According to the report, it turned out that Kerry’s ambitious peace agenda was no more than a rehash of everything that Israel tried to impose by force or diplomacy and Palestinians had consistently rejected; things like, reducing the Palestinian aspiration of a Jerusalem capital into a tiny East Jerusalem neighborhood and allowing Israel to keep 10 large settlement blocks built illegally on Palestinian land, aside from a land swap meant to accommodate Israel’s security needs.

Moreover, the Jordan Valley would not be part of any future Palestinian state, nor would international forces be allowed there either. In other words, Israel would maintain the occupation under any other name, except that the Palestinian Authority would be allowed a level of autonomy over Palestinian population centers. It is hard to understand how Kerry’s proposal is any different from the current reality on the ground.

Most commentary dealing with the latest U.S. push for a negotiated agreement would go as far back as Bush’s Roadmap of 2002, the Arab peace initiative earlier the same year, or even the Oslo accords of 1993.

A history of peace talks

What is often ignored is the fact that the peace process is a political invention by hard-liner U.S. politician Henry Kissinger. The idea was to co-opt the Arabs following the Israeli military victory of 1967; the sudden expansion of Israel’s borders into various Arab borders, with full U.S. support and reinforcement.

It was Kissinger himself who lobbied for massive U.S. arms to Israel that changed the course of the 1973 war, and he was the man who worked to secure Israeli gains through diplomacy.

While many are quick to conclude that the peace process has been a historical failure, the bleak estimation discounts that the intent behind the peace process was never to secure a lasting peace, but Israeli military gains.

In that sense, it has been a splendid success. Over the years, however, the peace process became an American investment in the Middle East, a status quo in itself, and a reason for political relevance. During the administration of both Bushes, father and son, the peace process went hand in hand with the Iraq war.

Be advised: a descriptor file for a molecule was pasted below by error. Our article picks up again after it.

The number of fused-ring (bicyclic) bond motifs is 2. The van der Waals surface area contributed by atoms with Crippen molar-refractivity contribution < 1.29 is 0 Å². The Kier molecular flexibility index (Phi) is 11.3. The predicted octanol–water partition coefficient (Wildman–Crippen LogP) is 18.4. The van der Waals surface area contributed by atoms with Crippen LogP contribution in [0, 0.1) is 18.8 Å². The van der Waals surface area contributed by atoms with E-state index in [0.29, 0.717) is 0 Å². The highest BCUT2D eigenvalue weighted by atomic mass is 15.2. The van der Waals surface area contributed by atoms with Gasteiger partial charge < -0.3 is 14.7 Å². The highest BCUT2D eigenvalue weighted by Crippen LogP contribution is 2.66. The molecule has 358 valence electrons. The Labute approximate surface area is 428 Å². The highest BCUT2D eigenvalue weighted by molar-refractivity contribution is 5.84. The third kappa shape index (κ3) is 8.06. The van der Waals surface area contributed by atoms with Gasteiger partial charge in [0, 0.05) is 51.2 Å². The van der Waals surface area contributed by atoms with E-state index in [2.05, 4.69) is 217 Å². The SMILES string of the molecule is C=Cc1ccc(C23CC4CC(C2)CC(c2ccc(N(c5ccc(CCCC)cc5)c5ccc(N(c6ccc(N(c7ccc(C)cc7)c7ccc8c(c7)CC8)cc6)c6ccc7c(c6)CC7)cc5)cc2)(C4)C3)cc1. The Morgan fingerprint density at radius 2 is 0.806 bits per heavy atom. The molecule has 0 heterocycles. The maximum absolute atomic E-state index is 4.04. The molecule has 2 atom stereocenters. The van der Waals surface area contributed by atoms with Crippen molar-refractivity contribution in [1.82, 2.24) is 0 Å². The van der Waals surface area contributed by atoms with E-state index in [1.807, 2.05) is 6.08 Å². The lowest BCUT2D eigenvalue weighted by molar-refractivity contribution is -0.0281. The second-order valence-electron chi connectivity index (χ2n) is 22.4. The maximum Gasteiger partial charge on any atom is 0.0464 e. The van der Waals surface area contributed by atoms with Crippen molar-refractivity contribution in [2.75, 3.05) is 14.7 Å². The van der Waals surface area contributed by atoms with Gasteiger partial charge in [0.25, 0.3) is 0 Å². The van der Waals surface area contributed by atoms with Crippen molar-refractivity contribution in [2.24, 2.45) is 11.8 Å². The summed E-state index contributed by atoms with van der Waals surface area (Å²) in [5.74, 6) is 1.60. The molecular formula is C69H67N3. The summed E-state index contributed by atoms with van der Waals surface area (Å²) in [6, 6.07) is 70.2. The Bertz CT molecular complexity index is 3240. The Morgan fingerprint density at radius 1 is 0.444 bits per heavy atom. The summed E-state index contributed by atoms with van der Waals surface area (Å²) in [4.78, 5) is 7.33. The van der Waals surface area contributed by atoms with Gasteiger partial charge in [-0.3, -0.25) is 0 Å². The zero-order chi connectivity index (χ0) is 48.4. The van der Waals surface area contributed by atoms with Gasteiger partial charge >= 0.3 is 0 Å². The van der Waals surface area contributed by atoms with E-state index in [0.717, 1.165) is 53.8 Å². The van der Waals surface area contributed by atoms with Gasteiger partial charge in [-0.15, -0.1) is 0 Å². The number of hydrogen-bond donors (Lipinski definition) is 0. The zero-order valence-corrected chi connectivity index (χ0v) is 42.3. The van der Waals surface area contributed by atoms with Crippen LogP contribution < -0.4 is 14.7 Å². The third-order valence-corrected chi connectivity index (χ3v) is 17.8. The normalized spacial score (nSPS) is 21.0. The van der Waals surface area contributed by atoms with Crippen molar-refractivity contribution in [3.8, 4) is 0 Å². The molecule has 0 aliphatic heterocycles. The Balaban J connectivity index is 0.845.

The Madrid Peace Talks in 1991 were initiated following the U.S.-led war in Kuwait and Iraq and was meant to balance out the extreme militancy that had gripped and destabilized the region. George W. Bush’s roadmap fell between the war on Afghanistan and months before the war on Iraq.

Bush was heavily criticized for being a war president and for having no peace vision. The roadmap, which was drafted with the help of pro-Israel neoconservative elements in his administration in consultation with the lobby and heavy amendments by the Israeli government, was Bush’s peace overture.

Naturally, the roadmap failed. Bush senior’s insincere drive for peace had helped maintain the peace process charade until Bill Clinton arrived to the scene and kick started the make-believe process once more.

In the last four decades, the peace process has become an American diplomatic staple in the region. It is an investment that goes hand in hand with their support of Israel and interest in energy supplies. It is an end in itself and is infused regularly for reasons other than genuine peace.

Now that Kerry’s deadline of a framework agreement is quickly approaching, all parties must be preparing for all possibilities.

Ultimately, the Americans are keen on maintaining the peace process charade. The Palestinian Authority is desperate to survive and Israel needs to expand settlements unhindered by a Palestinian uprising or unnecessary international attention. But will they succeed?

This article was first published in Arab News on April 1, 2014.

Palestinian-American journalist, author, editor, Ramzy Baroud (www.ramzybaroud.net) taught Mass Communication at Australia's Curtin University of Technology, and is Editor-in-Chief of the Palestine Chronicle. Baroud's work has been published in hundreds of newspapers and journals worldwide and his books “His books “Searching Jenin: Eyewitness Accounts of the Israeli Invasion” and “The Second Palestinian Intifada: A Chronicle of a People’s Struggle” have received international recognition. Baroud’s third book, “My Father Was a Freedom Fighter: Gaza's Untold Story” narrates the story of the life of his family, used as a representation of millions of Palestinians in Diaspora, starting in the early 1940’s until the present time.